Also, see:

2018 Project Report: Making the Case for Renewable Energy in Traverse City

Dow Fellows Program - Masters/Professional Fellows

Our Dow Sustainability Fellowship Program team (the Dow team) partnered with the Michigan Environmental Council (MEC) to investigate drinking water quality and affordability issues at the community level to better inform statewide efforts to empower citizens and address water access concerns. The locality of focus, Benton Harbor, Michigan, shares similarities to Flint, Michigan – a city thrust into the spotlight when lead contamination was discovered in its drinking water. Benton Harbor, like Flint, has experienced an economic depression, a strained city governance, and aging infrastructure.

Keywords: water, infrastructure, Michigan Environmental Council, City Planning

A Dow Sustainability Fellows team presented to the Ann Arbor Area Transportation Authority (AAATA) the financial, social, and environmental merits of offering subsidized ride-hail services to residents in areas that cannot be efficiently covered by buses. The team proposed a subsidized ride-hail service, FlexBus. While the research, design, and analysis of this report were conducted specifically for the AAATA, the team expects the information and insight will be broadly applicable to any transit agency considering on-demand ride-hailing.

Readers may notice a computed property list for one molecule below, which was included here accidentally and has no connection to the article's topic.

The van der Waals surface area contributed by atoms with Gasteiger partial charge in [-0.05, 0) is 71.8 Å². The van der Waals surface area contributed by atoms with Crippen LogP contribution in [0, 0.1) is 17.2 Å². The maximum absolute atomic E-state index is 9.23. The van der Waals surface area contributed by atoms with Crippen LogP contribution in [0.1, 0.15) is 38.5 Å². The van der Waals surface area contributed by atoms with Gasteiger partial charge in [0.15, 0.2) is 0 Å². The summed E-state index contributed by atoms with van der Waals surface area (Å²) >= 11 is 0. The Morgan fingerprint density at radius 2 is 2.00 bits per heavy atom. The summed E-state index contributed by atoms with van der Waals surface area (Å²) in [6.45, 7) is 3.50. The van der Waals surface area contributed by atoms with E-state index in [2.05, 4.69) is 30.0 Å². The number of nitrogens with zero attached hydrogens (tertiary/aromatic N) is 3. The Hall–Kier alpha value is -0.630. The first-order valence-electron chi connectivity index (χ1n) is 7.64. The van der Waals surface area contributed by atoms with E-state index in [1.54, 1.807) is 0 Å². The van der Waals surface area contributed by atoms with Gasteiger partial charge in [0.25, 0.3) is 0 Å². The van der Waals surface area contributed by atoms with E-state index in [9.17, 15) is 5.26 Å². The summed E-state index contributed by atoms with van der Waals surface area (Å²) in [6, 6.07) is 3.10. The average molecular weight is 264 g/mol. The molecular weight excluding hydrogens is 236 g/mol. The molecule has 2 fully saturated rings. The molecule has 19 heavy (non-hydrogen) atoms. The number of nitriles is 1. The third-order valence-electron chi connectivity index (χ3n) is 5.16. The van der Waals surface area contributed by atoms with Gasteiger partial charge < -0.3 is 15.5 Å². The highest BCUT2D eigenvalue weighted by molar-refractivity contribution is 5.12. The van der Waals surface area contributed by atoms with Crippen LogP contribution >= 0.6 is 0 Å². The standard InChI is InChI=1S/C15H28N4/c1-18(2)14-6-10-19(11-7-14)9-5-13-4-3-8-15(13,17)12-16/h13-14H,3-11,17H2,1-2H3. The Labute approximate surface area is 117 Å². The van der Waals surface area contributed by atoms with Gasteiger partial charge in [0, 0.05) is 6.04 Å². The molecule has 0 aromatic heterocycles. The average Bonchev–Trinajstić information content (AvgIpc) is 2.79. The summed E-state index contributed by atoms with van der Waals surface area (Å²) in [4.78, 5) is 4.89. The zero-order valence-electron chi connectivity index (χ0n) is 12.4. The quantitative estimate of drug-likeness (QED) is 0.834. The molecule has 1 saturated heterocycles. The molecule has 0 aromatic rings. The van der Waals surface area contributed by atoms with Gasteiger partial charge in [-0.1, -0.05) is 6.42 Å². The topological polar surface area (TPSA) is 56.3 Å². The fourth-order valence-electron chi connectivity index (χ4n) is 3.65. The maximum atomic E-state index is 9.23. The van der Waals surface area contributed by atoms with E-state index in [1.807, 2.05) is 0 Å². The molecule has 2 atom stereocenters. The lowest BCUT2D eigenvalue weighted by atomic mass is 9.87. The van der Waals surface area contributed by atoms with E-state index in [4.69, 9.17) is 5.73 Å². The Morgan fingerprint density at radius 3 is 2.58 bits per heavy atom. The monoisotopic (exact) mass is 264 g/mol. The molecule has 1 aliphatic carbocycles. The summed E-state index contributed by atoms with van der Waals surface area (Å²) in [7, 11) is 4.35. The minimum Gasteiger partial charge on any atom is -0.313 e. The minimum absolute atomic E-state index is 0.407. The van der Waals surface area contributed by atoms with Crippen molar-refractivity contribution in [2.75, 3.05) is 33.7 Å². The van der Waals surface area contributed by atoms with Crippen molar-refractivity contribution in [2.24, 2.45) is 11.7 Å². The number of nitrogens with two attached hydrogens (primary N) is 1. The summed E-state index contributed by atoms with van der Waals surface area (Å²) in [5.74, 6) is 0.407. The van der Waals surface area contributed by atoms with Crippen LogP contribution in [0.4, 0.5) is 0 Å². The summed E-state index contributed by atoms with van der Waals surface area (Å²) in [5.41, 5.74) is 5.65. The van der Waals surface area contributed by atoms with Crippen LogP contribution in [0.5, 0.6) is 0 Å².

Keywords: Ride sharing, hailing, transportation, subsidized

The concept of energy democracy allows people and communities to have control over their energy supply, with options such as choosing whether it comes from fossil fuels or renewables, and infrastructure considerations. Energy democracy focuses on poor and working class people of color, often most impacted by energy purchase decisions. The city of HIghland Park, MI has a majority of African-American and black population, with nearly half of residents living below the poverty line. Soulardarity and the Dow Fellows team collaborated on a community survey, that showed, among other findings, that approximately 40% of the population reported difficulty in paying their energy bills, with multiple people reporting illegal shut-offs.  The results suggest a high and possibly unjust energy burden on the population.

Keywords: Energy democracy, Community Solar Calculator, Community Solar Power, Highland Park

Like many post-industrial cities, Detroit has an outdated and overburdened combined sewer system. In a combined sewer system, heavy rains overwhelm the city’s water treatment system, resulting in increased flooding and discharges of both sewage and stormwater into local rivers. In order to reduce combined sewer overflows (CSO), stormwater must enter the sewer system at a slower and steadier pace without high peaks caused by heavy rain events. In addition, Detroit has vast amounts of impervious surface, much of which is abandoned or underused, further contributing to stormwater runoff concerns.

This project, in collaboration with Michigan Community Resources (MCR) and Eastside Community Network (ECN), explores whether a collective, place-based approach to green stormwater infrastructure (GSI) installations can result in joint stormwater credits toward fees in residential neighborhoods.

 

Keywords: Urban infrastructure, combined sewer system, flooding, sewage, stormwater, green infrastructure